The Twitcher Diaries #2- Red-backed Shrike

The second in my Twitcher Diaries series again comes from Cley, only this time on the other side of the reserve. Over the last few days, a Red-backed Shrike had been reported from Walsey Hills, very close to Snipe’s Marsh. I get out of the car, and walk to where it was last seen the previous day, along a hedge at the back of the field immediately to the south of Snipe’s Marsh. I arrive, and start chatting to the couple there: they had not seen it that entire morning. Not to be outdone, I looked out towards the hedge, and something flies in: it was fairly large, with a rusty brown back & distinct white flashes to the tail. Could that possibly be the shrike? Unfortunately, it landed in the hedge not to be seen again despite searches through a scope. Frustrated, I made my way up towards the viewpoint, via two birders who were looking towards the hedge from the road, who said they hadn’t seen anything fly in for a while. Despite staring down the barrel of a dip, I dabbled into photographing the locals for a while.

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A newly-fledged Wren near his nest.
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One of the Greenfinches which were nesting nearby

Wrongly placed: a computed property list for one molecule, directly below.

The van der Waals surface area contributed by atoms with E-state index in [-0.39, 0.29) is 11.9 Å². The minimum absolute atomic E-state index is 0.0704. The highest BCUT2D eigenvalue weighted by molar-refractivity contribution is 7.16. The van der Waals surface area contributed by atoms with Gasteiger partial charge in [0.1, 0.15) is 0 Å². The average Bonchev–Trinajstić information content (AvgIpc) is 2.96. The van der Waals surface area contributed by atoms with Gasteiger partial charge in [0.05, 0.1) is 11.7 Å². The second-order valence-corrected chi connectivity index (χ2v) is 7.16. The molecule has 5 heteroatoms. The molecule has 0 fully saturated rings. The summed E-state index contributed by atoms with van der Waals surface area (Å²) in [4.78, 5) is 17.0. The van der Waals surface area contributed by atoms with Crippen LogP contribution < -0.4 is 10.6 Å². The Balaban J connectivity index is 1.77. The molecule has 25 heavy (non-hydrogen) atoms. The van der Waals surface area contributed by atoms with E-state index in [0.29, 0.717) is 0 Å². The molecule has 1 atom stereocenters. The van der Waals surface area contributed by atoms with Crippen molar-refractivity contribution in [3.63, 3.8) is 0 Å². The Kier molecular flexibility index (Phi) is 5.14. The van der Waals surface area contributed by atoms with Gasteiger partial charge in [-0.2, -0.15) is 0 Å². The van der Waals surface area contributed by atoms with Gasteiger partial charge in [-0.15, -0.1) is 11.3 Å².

Unfortunately, time was not on my side, and I decided to spend the rest of it between East Bank & Bishop’s Hide. The weather was overcast, and there was a distinct northerly wind. Grey Herons were flying around from what I assume is their breeding colony in the North Foreland, Sedge Warblers were singing from the reedbed & a lone Marsh Harrier hunted over the skies.

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A Grey Heron which flew out of the North Foreland as I was walking along

Eventually, I reached Bishop Hide, and I was greeted with a notice which said that it had been closed ten minutes beforehand! I didn’t resent it, especially as it was being loaned out to an education group. I was watching a Reed Bunting over near South Pool when the door to the hide mysteriously opened. It was a birder, and the hide had never been closed! Now very confused, I forget about it & walk into the hide. The pool water level was very high, so only the resident Avocets & Shelduck were on the scrape. There were also lots of Swifts flying low over the water looking for insects, and a Little Egret made a flyby in front of the hide. Otherwise, disturbingly quiet. Rather disappointed, I walked out of the hide onto the path (I did encounter the education group at the pond dipping by 11am. Surprised that the notice was up from 10:30!!) I then made my way to the East Bank, only pausing to listen to the singing Sedge Warblers along the path. Unfortunately, I only made it roughly 100m down the East Bank when I see my mum’s car in the car park: it’s time to go.

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A Reed Warbler which disguised itself (sort of) in the reeds

Another great trip, despite me not seeing what I came to see!

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